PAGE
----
I did not step into the role to be a caretaker, to be dictated to. I stepped into the role to understand as best I could the needs of the African American community and then to propose strategies and policies and programs and practices that could improve conditions for African Americans. … The things I had in mind were not consistent with what some—unfortunately, too many—on the board had in mind.
For the most part, Jealous’ success as the NAACP’s leader has helped remove the blotted recent history. He has worked tirelessly at putting forward a younger face and message on behalf of the NAACP. This has been most evident as Jealous was quick to seize upon the Trayvon Martin shooting and trial, making the NAACP a leading voice in the national debate over Florida’s “Stand Your Ground” laws.
His embrace of certain issues, however, has caused some within the NAACP to second-guess him. For example, Jealous’s promotion of a NAACP resolution to embrace same-sex marriage prompted Rev. Keith Ratliff Sr. of Des Moines, Iowa, to resign from the board.
Perhaps Jealous’s most obvious misstep occurred in 2010 when he condemned former Agriculture Department official Shirley Sherrod for making racist remarks and called for her resignation, only to learn later that she hadn’t made the comments and was unjustly fired.
Through it all, however, Jealous’s departure is being lamented, and his tenure in office considered largely successful.
“In the last five years, we’ve had double-digit revenue growth,” Jealous told USA Today last weekend. “We’ve spent five years in the black.” In fact, as the newspaper reported, under Jealous’s leadership, the NAACP’s donor base grew to 132,543 last year from 16,422 in 2007, just before he took over. Similarly, the organization’s revenues increased to $46 million in 2012 from $25.7 million in 2008. Out of a total score of 70, the independent nonprofit charity-reviewing organization Charity Navigator gives the NAACP 51.42 for finances and 70 for accountability and transparency, the newspaper said.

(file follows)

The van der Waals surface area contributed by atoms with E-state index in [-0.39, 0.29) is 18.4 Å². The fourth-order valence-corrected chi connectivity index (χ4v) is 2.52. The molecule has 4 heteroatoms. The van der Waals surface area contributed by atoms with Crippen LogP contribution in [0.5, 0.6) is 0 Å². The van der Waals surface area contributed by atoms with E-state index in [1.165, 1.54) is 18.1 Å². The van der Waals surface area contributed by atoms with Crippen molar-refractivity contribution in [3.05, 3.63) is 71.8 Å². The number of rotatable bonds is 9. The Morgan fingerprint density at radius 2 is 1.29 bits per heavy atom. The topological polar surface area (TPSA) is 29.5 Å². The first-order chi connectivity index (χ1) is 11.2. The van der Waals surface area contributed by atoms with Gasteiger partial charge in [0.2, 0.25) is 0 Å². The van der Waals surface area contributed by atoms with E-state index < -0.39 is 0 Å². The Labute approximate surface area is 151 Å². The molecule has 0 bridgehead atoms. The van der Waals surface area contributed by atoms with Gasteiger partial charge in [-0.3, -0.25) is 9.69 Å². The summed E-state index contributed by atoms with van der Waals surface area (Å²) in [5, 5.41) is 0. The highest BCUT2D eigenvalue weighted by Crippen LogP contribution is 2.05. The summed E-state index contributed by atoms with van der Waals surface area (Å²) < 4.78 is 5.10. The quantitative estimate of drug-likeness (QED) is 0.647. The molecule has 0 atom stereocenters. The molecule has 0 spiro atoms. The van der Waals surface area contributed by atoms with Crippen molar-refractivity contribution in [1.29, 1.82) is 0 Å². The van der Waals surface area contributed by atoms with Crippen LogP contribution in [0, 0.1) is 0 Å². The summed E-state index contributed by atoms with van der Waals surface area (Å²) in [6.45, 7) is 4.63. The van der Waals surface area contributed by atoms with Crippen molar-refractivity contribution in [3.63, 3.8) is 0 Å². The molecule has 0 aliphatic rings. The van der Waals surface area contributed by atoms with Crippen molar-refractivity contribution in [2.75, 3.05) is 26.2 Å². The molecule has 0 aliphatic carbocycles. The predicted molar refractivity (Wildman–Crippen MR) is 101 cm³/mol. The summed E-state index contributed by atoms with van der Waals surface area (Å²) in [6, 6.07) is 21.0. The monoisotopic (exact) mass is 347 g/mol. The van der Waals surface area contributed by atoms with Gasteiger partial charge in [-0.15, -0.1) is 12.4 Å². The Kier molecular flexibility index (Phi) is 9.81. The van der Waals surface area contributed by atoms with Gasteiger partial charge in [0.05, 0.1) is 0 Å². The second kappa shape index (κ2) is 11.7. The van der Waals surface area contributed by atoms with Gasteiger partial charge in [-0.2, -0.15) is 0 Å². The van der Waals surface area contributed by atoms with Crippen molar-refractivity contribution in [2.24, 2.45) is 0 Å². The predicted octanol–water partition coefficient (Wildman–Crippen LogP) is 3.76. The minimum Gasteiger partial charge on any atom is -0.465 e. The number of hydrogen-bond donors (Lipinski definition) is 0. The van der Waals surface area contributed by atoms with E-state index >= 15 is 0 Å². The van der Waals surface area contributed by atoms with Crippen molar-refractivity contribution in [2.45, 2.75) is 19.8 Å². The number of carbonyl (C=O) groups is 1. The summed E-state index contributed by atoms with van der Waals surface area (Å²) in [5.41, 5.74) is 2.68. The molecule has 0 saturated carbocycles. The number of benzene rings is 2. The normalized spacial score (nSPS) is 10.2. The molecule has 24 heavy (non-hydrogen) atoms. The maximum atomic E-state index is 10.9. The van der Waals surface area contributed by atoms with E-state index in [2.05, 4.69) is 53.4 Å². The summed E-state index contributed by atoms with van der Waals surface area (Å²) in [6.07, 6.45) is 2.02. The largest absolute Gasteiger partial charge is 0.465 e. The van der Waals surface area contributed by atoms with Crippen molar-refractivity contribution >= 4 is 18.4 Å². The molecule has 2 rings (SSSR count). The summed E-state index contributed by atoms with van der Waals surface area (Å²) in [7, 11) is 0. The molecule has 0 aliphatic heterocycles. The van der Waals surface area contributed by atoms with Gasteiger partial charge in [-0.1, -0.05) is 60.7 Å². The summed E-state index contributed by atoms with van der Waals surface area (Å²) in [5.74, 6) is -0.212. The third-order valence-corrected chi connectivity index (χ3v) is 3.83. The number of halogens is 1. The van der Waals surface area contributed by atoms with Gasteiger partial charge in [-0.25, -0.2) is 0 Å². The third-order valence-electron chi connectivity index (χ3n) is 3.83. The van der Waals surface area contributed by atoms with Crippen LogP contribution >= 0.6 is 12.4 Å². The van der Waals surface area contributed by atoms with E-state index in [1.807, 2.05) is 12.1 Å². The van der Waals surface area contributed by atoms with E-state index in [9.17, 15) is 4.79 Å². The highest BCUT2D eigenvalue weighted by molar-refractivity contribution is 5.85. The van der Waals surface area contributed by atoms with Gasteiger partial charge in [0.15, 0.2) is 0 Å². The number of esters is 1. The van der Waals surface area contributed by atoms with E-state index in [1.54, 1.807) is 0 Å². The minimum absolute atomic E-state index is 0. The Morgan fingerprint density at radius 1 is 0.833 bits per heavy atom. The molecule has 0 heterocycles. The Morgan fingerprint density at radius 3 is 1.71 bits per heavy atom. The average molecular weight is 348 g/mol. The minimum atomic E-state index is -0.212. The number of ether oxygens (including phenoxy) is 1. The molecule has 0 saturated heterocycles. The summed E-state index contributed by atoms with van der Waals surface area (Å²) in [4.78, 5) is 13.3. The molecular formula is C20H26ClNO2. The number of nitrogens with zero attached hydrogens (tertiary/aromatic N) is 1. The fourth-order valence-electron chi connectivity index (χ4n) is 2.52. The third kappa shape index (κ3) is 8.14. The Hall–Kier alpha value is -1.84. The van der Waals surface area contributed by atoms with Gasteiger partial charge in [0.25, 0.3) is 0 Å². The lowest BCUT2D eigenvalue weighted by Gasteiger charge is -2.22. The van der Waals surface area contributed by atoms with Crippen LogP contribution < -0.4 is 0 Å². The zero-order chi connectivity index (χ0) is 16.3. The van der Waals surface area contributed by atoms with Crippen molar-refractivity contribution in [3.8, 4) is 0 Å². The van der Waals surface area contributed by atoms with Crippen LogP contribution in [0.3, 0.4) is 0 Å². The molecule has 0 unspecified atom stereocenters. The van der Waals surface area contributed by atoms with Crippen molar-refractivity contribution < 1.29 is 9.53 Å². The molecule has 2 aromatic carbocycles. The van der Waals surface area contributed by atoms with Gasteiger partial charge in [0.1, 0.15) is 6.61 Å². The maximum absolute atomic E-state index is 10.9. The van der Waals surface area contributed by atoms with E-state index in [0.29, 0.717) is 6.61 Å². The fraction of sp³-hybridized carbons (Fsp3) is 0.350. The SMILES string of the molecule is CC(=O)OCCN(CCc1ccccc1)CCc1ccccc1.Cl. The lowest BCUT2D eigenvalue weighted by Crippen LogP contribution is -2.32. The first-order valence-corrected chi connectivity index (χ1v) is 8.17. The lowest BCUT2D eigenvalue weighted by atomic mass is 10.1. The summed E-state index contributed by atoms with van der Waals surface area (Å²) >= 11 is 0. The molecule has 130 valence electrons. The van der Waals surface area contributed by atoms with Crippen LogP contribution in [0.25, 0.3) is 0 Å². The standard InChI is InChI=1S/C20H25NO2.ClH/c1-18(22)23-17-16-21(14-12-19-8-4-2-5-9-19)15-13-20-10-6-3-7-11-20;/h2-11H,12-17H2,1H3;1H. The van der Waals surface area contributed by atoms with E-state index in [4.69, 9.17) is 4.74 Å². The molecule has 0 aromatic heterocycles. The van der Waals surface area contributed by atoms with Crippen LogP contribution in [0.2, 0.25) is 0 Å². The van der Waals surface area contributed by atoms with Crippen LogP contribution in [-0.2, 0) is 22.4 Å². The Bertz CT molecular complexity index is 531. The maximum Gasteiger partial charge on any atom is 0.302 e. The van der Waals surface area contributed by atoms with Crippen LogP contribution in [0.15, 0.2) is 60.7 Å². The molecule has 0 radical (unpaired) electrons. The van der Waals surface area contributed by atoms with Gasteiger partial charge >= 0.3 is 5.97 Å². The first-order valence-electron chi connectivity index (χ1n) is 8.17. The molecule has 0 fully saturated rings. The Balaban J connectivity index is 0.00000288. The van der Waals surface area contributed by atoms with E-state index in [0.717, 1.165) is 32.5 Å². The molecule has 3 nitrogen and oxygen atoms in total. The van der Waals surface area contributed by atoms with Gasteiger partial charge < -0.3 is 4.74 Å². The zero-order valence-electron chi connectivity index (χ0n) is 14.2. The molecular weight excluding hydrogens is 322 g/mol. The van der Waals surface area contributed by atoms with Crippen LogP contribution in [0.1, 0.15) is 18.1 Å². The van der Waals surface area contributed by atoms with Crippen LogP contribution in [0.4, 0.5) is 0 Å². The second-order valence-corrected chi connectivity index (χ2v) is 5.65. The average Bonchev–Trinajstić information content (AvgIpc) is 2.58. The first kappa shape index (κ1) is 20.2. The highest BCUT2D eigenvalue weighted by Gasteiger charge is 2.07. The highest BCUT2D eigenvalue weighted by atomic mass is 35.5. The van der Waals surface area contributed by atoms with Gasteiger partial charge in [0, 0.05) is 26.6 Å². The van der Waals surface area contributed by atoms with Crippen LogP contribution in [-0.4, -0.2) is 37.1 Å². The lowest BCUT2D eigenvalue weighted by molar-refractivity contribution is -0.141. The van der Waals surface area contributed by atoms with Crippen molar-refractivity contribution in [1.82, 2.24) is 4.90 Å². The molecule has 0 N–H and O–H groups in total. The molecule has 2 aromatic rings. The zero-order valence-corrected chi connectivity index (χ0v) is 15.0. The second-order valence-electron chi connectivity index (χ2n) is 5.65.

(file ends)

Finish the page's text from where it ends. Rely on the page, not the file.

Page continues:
That’s no small accomplishment.
As the news of his impending resignation is still fresh, there’s no obvious choice for his replacement or what lies ahead for him, although Jealous said he plans to help hire the new president. After that, he told USA Today columnist DeWayne Wickham that he’s planning to create a political action group modeled after EMILY’s List for people of color. EMILY’s List is a political fundraising group that seeks to elect pro-choice and Democratic women.
“It’s not altogether clear to me that every candidate to be supported is a Democrat,” Jealous told Wickham. “The fact that civil rights has become a one-party affair is very dangerous to the cause of civil rights.”
As for who will replace him, Jealous hinted at an even more historic move for the NAACP. Could the next face of the old civil rights organization be a woman’s?
“I’m the 17th president of the NAACP and the 17th man,” he told an interviewer last weekend with a chuckle. “I do expect that the next president of the NAACP will be different in some way.”
Sam Fulwood III is a Senior Fellow at the Center for American Progress and Director of the CAP Leadership Institute. His work with the Center’s Progress 2050 project examines the impact of policies on the nation when there will be no clear racial or ethnic majority by the year 2050.